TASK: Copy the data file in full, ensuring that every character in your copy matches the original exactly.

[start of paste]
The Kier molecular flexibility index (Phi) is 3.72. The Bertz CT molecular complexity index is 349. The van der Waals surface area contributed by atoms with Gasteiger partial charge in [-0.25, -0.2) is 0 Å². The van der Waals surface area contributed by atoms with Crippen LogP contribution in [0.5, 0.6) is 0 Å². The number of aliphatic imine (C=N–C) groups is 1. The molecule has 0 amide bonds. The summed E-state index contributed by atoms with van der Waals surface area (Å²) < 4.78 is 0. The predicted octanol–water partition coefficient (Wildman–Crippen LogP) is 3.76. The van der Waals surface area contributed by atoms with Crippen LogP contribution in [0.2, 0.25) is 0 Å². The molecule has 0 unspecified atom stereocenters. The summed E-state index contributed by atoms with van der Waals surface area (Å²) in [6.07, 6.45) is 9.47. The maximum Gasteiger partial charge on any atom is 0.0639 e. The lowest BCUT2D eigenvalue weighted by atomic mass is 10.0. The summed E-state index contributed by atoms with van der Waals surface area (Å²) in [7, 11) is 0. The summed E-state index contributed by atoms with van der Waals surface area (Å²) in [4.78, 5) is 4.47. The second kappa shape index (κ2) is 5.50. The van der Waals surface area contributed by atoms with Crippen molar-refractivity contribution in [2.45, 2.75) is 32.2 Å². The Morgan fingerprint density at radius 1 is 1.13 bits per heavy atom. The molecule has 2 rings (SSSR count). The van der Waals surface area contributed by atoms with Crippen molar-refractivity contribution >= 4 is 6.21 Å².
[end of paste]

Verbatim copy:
The Kier molecular flexibility index (Phi) is 3.72. The Bertz CT molecular complexity index is 349. The van der Waals surface area contributed by atoms with Gasteiger partial charge in [-0.25, -0.2) is 0 Å². The van der Waals surface area contributed by atoms with Crippen LogP contribution in [0.5, 0.6) is 0 Å². The number of aliphatic imine (C=N–C) groups is 1. The molecule has 0 amide bonds. The summed E-state index contributed by atoms with van der Waals surface area (Å²) < 4.78 is 0. The predicted octanol–water partition coefficient (Wildman–Crippen LogP) is 3.76. The van der Waals surface area contributed by atoms with Crippen LogP contribution in [0.2, 0.25) is 0 Å². The molecule has 0 unspecified atom stereocenters. The summed E-state index contributed by atoms with van der Waals surface area (Å²) in [6.07, 6.45) is 9.47. The maximum Gasteiger partial charge on any atom is 0.0639 e. The lowest BCUT2D eigenvalue weighted by atomic mass is 10.0. The summed E-state index contributed by atoms with van der Waals surface area (Å²) in [7, 11) is 0. The summed E-state index contributed by atoms with van der Waals surface area (Å²) in [4.78, 5) is 4.47. The second kappa shape index (κ2) is 5.50. The van der Waals surface area contributed by atoms with Crippen molar-refractivity contribution in [2.45, 2.75) is 32.2 Å². The Morgan fingerprint density at radius 1 is 1.13 bits per heavy atom. The molecule has 2 rings (SSSR count). The van der Waals surface area contributed by atoms with Crippen molar-refractivity contribution >= 4 is 6.21 Å².